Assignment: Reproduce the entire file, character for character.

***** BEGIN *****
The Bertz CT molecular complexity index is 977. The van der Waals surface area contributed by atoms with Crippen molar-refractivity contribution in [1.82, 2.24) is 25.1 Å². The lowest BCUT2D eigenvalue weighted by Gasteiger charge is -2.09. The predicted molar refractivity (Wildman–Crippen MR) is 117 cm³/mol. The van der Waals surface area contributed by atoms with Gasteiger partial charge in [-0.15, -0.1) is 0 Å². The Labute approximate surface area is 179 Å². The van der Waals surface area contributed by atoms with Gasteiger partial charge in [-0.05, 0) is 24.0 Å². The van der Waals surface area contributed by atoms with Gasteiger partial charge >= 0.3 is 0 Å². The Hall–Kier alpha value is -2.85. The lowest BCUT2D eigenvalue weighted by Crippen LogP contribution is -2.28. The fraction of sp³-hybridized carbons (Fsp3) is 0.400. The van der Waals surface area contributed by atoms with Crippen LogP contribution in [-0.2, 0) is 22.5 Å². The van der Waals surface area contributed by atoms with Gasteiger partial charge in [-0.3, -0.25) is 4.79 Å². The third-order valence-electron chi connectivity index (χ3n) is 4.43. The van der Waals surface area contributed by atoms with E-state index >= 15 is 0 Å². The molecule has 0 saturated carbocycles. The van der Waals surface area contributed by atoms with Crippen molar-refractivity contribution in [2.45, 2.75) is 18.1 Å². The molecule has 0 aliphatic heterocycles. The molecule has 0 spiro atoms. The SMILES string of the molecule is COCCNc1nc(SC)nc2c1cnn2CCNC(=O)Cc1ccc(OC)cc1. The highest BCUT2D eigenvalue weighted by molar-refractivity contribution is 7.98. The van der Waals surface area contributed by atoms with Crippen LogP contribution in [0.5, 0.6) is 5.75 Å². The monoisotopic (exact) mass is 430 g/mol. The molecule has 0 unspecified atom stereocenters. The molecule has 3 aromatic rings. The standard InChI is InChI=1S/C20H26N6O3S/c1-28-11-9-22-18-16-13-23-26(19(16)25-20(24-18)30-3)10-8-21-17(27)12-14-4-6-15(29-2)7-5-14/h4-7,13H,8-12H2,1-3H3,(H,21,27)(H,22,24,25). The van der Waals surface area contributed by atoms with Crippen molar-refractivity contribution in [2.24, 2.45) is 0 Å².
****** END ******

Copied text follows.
The Bertz CT molecular complexity index is 977. The van der Waals surface area contributed by atoms with Crippen molar-refractivity contribution in [1.82, 2.24) is 25.1 Å². The lowest BCUT2D eigenvalue weighted by Gasteiger charge is -2.09. The predicted molar refractivity (Wildman–Crippen MR) is 117 cm³/mol. The van der Waals surface area contributed by atoms with Gasteiger partial charge in [-0.15, -0.1) is 0 Å². The Labute approximate surface area is 179 Å². The van der Waals surface area contributed by atoms with Gasteiger partial charge in [-0.05, 0) is 24.0 Å². The van der Waals surface area contributed by atoms with Gasteiger partial charge >= 0.3 is 0 Å². The Hall–Kier alpha value is -2.85. The lowest BCUT2D eigenvalue weighted by Crippen LogP contribution is -2.28. The fraction of sp³-hybridized carbons (Fsp3) is 0.400. The van der Waals surface area contributed by atoms with Crippen LogP contribution in [-0.2, 0) is 22.5 Å². The van der Waals surface area contributed by atoms with Gasteiger partial charge in [-0.3, -0.25) is 4.79 Å². The third-order valence-electron chi connectivity index (χ3n) is 4.43. The van der Waals surface area contributed by atoms with E-state index >= 15 is 0 Å². The molecule has 0 saturated carbocycles. The van der Waals surface area contributed by atoms with Crippen molar-refractivity contribution in [2.45, 2.75) is 18.1 Å². The molecule has 0 aliphatic heterocycles. The molecule has 0 spiro atoms. The SMILES string of the molecule is COCCNc1nc(SC)nc2c1cnn2CCNC(=O)Cc1ccc(OC)cc1. The highest BCUT2D eigenvalue weighted by molar-refractivity contribution is 7.98. The van der Waals surface area contributed by atoms with Crippen LogP contribution in [0.5, 0.6) is 5.75 Å². The monoisotopic (exact) mass is 430 g/mol. The molecule has 0 unspecified atom stereocenters. The molecule has 3 aromatic rings. The standard InChI is InChI=1S/C20H26N6O3S/c1-28-11-9-22-18-16-13-23-26(19(16)25-20(24-18)30-3)10-8-21-17(27)12-14-4-6-15(29-2)7-5-14/h4-7,13H,8-12H2,1-3H3,(H,21,27)(H,22,24,25). The van der Waals surface area contributed by atoms with Crippen molar-refractivity contribution in [2.24, 2.45) is 0 Å².